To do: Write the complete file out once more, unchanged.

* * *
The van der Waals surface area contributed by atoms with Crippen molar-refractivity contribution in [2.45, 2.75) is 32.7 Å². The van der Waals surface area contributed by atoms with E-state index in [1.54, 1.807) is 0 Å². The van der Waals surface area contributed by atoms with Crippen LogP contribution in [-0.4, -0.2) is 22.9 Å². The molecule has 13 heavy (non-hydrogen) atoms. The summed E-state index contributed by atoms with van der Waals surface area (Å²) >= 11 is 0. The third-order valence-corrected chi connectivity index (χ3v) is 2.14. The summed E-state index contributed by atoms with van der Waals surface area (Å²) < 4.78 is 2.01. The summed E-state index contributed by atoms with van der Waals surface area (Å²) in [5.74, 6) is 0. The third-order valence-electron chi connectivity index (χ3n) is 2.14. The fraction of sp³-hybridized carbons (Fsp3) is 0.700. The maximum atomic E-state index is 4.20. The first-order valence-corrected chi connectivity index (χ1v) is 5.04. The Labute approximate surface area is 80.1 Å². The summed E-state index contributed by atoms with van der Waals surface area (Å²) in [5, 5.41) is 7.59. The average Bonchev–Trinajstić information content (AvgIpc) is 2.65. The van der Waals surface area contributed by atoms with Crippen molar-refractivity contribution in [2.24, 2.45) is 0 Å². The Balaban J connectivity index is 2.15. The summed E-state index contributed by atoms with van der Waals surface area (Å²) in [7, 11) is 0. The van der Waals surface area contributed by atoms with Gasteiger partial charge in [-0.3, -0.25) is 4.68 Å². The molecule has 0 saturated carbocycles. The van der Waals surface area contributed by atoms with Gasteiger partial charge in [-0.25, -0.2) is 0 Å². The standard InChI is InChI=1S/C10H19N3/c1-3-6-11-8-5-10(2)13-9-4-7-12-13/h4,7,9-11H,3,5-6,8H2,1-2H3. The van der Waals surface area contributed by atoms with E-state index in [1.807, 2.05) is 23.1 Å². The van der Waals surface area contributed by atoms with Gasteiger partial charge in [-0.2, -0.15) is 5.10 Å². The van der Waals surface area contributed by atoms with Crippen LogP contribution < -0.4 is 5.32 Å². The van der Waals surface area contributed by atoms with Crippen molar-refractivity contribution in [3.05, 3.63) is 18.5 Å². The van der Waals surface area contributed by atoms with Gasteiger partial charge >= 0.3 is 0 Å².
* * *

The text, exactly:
The van der Waals surface area contributed by atoms with Crippen molar-refractivity contribution in [2.45, 2.75) is 32.7 Å². The van der Waals surface area contributed by atoms with E-state index in [1.54, 1.807) is 0 Å². The van der Waals surface area contributed by atoms with Crippen LogP contribution in [-0.4, -0.2) is 22.9 Å². The molecule has 13 heavy (non-hydrogen) atoms. The summed E-state index contributed by atoms with van der Waals surface area (Å²) >= 11 is 0. The third-order valence-corrected chi connectivity index (χ3v) is 2.14. The summed E-state index contributed by atoms with van der Waals surface area (Å²) < 4.78 is 2.01. The summed E-state index contributed by atoms with van der Waals surface area (Å²) in [5.74, 6) is 0. The third-order valence-electron chi connectivity index (χ3n) is 2.14. The fraction of sp³-hybridized carbons (Fsp3) is 0.700. The maximum atomic E-state index is 4.20. The first-order valence-corrected chi connectivity index (χ1v) is 5.04. The Labute approximate surface area is 80.1 Å². The summed E-state index contributed by atoms with van der Waals surface area (Å²) in [5, 5.41) is 7.59. The average Bonchev–Trinajstić information content (AvgIpc) is 2.65. The van der Waals surface area contributed by atoms with Crippen molar-refractivity contribution in [2.24, 2.45) is 0 Å². The Balaban J connectivity index is 2.15. The summed E-state index contributed by atoms with van der Waals surface area (Å²) in [7, 11) is 0. The van der Waals surface area contributed by atoms with Gasteiger partial charge in [-0.3, -0.25) is 4.68 Å². The molecule has 0 saturated carbocycles. The van der Waals surface area contributed by atoms with Gasteiger partial charge in [-0.25, -0.2) is 0 Å². The standard InChI is InChI=1S/C10H19N3/c1-3-6-11-8-5-10(2)13-9-4-7-12-13/h4,7,9-11H,3,5-6,8H2,1-2H3. The van der Waals surface area contributed by atoms with E-state index in [1.807, 2.05) is 23.1 Å². The van der Waals surface area contributed by atoms with Gasteiger partial charge in [-0.2, -0.15) is 5.10 Å². The van der Waals surface area contributed by atoms with Crippen LogP contribution < -0.4 is 5.32 Å². The van der Waals surface area contributed by atoms with Crippen molar-refractivity contribution in [3.05, 3.63) is 18.5 Å². The van der Waals surface area contributed by atoms with Gasteiger partial charge >= 0.3 is 0 Å².